Anyone who knows me a little is aware of my love for Swedish schlager music. One of the very few lists on my Spotify that is always available offline is „Mel-Efter-Fest“. I’m a fan and I’m not ashamed to admit that Linda Bengtzing and Björn Skifs raise my spirits any given day.
What’s Scandi-pop and what’s schlager is hard to discern in the Swedish music scene but something that is certain is that Swedish schlager is very different from German schlager when it comes to the musical models, target group and the lyrics. We need to talk about the lyrics.
Recently, I’ve noticed such an abundance of hilarious lyrics, I felt compelled to draw your attention to them. Because if you’re Swedish, you’ve heard them and gladly sung along and probably never thought about how weird they are. If you’re non-Swedish, consider this yet another of my efforts to further the fame of the Swedish music industry. This list is by means complete of course and I’ll gladly accept additional suggestions.
Dvensk’s List of Hilarious Swedish Schlager Lyrics
Let’s start with a recurring theme that’s – surprisingly not love, but (and it’s up to you to draw your own cultural conclusions) money. Or rather the lack thereof seems to be a hot topic in Swedish schlager. GES’ Stanna världen en stund is a true example of vardagsrealism, everyday realism:
„I have thought about getting a dog/ but it’s difficult with my economic situation/But when she calls me and tells me everything will be fine/the world stops for a while“.
Thank God for that girlfriend, I guess.
Magnus Uggla in Kung för en Dag focuses on the daily troubles of Swedes living in a credit-based society:
„If there is something that’s certain, it’s that shit will go down on the 24th [24th: pay day for most Swedes]/I’ll have ten pepper shots, beer, nuts and chips, if you deliver quickly, I’ll give you a big tip/But on Monday, one wakes with indescribable regret and to even be able to pay the rent, one needs to give the stereo equipment into mortgage.“
Lena Ph’s problem is the combination of Swedish consumerism and love. In Han jobbar i affär, she tells us of the shop assistant she fancies:
„He wears such nice shirts, he has such great hair./ I hang out at the store where he works sometimes and I’ve bought everything I can there, my house looks like a shop by now. / It would be much better for my economy if it just was us and my clothes“.
Apparently, creating detailed pictures in the audience’s head is an important factor in Swedish schlager. „Nice shirts, great hair“ is a start but GES portrays the character of the song’s protagonist through an even more detailed account of his habits in Jävel på kärlek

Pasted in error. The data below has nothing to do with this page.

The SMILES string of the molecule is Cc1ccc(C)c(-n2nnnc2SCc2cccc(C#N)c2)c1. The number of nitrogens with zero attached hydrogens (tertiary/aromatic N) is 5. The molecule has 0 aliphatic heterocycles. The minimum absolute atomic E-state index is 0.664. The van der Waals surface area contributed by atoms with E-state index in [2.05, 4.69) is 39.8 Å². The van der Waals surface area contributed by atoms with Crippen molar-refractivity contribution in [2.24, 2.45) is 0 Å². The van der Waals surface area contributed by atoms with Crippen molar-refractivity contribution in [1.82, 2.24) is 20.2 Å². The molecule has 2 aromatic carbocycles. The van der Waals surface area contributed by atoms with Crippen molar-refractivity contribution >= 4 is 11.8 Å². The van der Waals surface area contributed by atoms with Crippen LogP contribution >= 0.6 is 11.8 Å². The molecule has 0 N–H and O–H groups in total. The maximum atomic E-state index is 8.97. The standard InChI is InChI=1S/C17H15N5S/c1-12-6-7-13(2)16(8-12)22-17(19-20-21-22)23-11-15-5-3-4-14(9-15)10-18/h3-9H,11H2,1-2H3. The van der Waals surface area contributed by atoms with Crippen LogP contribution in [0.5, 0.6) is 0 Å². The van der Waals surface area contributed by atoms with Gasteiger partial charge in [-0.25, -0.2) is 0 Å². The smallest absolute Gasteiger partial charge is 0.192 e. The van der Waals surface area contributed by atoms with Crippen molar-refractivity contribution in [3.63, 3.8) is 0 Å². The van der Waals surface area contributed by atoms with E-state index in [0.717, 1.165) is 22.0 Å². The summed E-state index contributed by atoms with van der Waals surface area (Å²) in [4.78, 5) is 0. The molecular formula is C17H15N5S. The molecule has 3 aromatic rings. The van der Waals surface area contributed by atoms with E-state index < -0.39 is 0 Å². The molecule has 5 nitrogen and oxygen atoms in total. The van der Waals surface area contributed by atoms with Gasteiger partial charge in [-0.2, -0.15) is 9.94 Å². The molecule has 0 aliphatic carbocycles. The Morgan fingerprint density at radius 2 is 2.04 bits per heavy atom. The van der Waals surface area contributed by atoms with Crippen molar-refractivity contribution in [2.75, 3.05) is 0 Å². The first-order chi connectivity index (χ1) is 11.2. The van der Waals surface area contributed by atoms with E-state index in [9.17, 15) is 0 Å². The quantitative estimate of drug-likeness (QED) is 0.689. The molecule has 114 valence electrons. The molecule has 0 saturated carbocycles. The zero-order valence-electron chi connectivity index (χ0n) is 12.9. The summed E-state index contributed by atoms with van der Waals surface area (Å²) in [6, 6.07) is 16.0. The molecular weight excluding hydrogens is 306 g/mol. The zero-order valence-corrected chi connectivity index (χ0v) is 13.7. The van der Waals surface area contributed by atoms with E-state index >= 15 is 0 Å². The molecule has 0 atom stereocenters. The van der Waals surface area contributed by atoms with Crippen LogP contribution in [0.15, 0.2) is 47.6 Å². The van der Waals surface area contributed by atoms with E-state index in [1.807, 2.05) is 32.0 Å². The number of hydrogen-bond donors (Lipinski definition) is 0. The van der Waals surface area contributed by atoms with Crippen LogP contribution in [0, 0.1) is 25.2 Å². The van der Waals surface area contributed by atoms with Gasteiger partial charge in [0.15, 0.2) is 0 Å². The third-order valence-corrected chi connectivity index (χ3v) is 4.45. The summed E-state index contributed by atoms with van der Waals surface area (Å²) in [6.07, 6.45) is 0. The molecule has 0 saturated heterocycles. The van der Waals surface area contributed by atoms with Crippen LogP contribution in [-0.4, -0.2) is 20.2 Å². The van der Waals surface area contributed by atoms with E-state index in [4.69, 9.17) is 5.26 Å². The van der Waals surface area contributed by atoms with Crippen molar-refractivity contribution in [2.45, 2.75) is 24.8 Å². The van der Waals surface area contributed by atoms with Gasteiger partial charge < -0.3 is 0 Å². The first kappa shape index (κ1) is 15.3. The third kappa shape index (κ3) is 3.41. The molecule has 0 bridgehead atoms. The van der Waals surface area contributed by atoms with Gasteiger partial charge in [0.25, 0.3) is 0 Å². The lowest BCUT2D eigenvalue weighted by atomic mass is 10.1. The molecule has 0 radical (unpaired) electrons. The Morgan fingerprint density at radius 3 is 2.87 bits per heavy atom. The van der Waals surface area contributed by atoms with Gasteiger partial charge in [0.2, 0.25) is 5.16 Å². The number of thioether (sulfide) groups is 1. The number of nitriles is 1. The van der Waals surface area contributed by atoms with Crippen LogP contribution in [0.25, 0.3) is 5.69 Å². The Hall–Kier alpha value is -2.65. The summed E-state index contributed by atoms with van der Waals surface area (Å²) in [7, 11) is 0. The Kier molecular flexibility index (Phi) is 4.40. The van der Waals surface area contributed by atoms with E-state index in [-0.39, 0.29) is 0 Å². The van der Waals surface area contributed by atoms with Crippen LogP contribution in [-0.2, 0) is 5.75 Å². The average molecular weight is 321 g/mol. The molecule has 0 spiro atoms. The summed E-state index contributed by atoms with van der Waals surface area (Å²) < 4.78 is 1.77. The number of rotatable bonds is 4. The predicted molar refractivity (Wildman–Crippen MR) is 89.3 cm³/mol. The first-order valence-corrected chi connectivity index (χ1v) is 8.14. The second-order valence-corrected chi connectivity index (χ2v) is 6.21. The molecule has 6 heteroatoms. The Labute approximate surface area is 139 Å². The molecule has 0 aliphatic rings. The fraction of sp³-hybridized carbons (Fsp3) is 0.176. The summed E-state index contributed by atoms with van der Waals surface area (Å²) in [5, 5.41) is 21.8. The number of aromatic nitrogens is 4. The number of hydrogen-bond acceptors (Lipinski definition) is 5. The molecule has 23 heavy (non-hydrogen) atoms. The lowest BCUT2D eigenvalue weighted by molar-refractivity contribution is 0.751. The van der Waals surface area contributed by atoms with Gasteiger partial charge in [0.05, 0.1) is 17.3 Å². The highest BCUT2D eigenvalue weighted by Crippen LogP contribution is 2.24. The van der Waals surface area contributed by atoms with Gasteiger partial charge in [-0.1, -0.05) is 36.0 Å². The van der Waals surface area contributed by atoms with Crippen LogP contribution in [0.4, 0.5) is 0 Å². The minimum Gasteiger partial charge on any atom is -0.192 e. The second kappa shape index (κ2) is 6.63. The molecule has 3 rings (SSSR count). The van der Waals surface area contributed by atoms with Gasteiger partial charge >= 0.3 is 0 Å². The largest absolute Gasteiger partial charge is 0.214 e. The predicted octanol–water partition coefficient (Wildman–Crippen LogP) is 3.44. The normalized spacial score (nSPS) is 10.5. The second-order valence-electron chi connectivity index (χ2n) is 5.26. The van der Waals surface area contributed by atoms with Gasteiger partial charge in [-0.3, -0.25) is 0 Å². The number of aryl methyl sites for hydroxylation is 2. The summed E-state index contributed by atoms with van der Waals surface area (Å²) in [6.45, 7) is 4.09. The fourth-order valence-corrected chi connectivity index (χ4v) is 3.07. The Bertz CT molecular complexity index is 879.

„I’m not good at football/ I have never jumped across hurdles and ditches/
I am not interested in horse racing/ it’s too expensive and who cares who wins/
I don’t own any tools/ I always take the bus when my car breaks down./
When I invite someone over for dinnner there are no happy faces/all the girls I like sit there and suffer/
But there is something I can do/all the other men can’t/
Tricks and feints no one else knows/Come home with me and you’ll see.“
I do believe that this could serve as a poetic Tinder profile text. You’re welcome.
If GES are the kings, Linda Bengtzing is the queen of original descriptions. From illustrating to how well she can live without the man who left her in Jag ljuger så bra:
„I can watch a horror movie and sleep tight without you close next to me/
I can read my newspaper in peace and the bed’s really spacious now/
things could not be better.”
to characterizing the perfect man very thoroughly in E det fel pa mig:
„I found the man with the right physique, the right chemistry/ who can empty the dishwasher/ he can do carpentry and knows how to pick the right wine to food.“
Total keeper, that guy. Of course, her songs don’t fall short of emphasizing her girlfriend qualities, too, which are – well – unusal. In Hur svårt kan det va she delivers this brilliant sales pitch:
”I can be yours, I can be the worst heart attack/
pet your cat, I can do all that and a little more/
here I am, see me, hear me, touch me/how difficult can it be?“
Really, who would not fall for the cat sitter part?
Odd analogies are a success story in Swedish schlager. The legendary band Gyllene Tider, Roxette’s Per Gessle Swedish project, had a hit with comparing the effect of a loved one to that of anti-depressants in Lyckopiller. Expensive ones, mind you, supposedly a callback to the money issues:
„It felt like expensive anti-depressants/when she kissed me on my mouth
It felt like expensive anti-depressants/ when she touched my neck
everything was like before and still everything was changed/
can I stay for a while?“
If that isn’t random enough yet, please be introduced to Björn Skifs’ megahit Michelangelo. (Björn Skifs was part of Blue Swede which had a song that started with Swedish men singing „Ugachaka, ugachaka“, so nothing can fret me there anymore.)
„Michelangelo, can you please pick up the phone/
can you come here and bring your easel and paint my girlfriend?/ […]
If he could show the world how you smile, Mona Lisa would request to be taken down“.
First, didn’t Da Vinci paint the Mona Lisa? Second, what does he even mean calling him on the phone? Third, nevermind, the melody is catchy and the compliment is flattering. (If you don’t consider that Mona Lisa doesn’t actually smile.)
But Swedes are not all about being nice. GES’ songs Hon är min (posessive already in the title, meaning „She is mine“) is full of mean insults to chase away the love rival, including pinning mental illness on him:
„You stand there and stare with your mouth open like a dog/
the way you behave nobody wants to go out with you/
sometimes I think it would be good if a doctor told you to go home/
and take some more pills“.